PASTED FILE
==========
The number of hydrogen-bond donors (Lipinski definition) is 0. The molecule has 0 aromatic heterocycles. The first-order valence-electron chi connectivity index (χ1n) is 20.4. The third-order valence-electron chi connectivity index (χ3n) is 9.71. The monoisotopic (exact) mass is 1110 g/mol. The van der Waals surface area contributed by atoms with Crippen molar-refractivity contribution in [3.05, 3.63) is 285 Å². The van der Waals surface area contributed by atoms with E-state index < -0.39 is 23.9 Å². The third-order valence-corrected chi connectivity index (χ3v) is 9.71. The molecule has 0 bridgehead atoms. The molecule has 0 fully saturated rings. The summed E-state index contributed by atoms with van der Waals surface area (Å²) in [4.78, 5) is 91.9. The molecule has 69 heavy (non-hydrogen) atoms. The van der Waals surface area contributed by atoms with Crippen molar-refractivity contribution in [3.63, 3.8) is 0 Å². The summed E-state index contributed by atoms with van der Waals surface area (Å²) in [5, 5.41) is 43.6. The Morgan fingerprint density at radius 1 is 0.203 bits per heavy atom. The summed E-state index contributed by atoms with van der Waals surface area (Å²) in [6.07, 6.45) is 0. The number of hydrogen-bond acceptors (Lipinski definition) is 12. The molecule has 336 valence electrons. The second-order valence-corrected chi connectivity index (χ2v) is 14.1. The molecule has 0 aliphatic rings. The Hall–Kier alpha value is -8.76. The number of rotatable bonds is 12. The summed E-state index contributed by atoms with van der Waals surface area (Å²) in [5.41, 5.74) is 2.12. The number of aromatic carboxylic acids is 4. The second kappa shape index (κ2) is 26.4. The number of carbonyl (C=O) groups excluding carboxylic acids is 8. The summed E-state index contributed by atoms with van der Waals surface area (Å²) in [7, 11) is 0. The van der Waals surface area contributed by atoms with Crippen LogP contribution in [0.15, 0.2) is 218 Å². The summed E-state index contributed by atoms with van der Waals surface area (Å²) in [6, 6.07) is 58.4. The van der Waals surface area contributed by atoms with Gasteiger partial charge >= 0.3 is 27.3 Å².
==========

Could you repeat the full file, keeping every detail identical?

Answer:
The number of hydrogen-bond donors (Lipinski definition) is 0. The molecule has 0 aromatic heterocycles. The first-order valence-electron chi connectivity index (χ1n) is 20.4. The third-order valence-electron chi connectivity index (χ3n) is 9.71. The monoisotopic (exact) mass is 1110 g/mol. The van der Waals surface area contributed by atoms with Crippen molar-refractivity contribution in [3.05, 3.63) is 285 Å². The van der Waals surface area contributed by atoms with E-state index < -0.39 is 23.9 Å². The third-order valence-corrected chi connectivity index (χ3v) is 9.71. The molecule has 0 bridgehead atoms. The molecule has 0 fully saturated rings. The summed E-state index contributed by atoms with van der Waals surface area (Å²) in [4.78, 5) is 91.9. The molecule has 69 heavy (non-hydrogen) atoms. The van der Waals surface area contributed by atoms with Crippen molar-refractivity contribution in [3.63, 3.8) is 0 Å². The summed E-state index contributed by atoms with van der Waals surface area (Å²) in [5, 5.41) is 43.6. The Morgan fingerprint density at radius 1 is 0.203 bits per heavy atom. The summed E-state index contributed by atoms with van der Waals surface area (Å²) in [6.07, 6.45) is 0. The number of hydrogen-bond acceptors (Lipinski definition) is 12. The molecule has 336 valence electrons. The second-order valence-corrected chi connectivity index (χ2v) is 14.1. The molecule has 0 aliphatic rings. The Hall–Kier alpha value is -8.76. The number of rotatable bonds is 12. The summed E-state index contributed by atoms with van der Waals surface area (Å²) in [5.41, 5.74) is 2.12. The number of aromatic carboxylic acids is 4. The second kappa shape index (κ2) is 26.4. The number of carbonyl (C=O) groups excluding carboxylic acids is 8. The summed E-state index contributed by atoms with van der Waals surface area (Å²) in [7, 11) is 0. The van der Waals surface area contributed by atoms with Crippen LogP contribution in [0.15, 0.2) is 218 Å². The summed E-state index contributed by atoms with van der Waals surface area (Å²) in [6, 6.07) is 58.4. The van der Waals surface area contributed by atoms with Gasteiger partial charge >= 0.3 is 27.3 Å².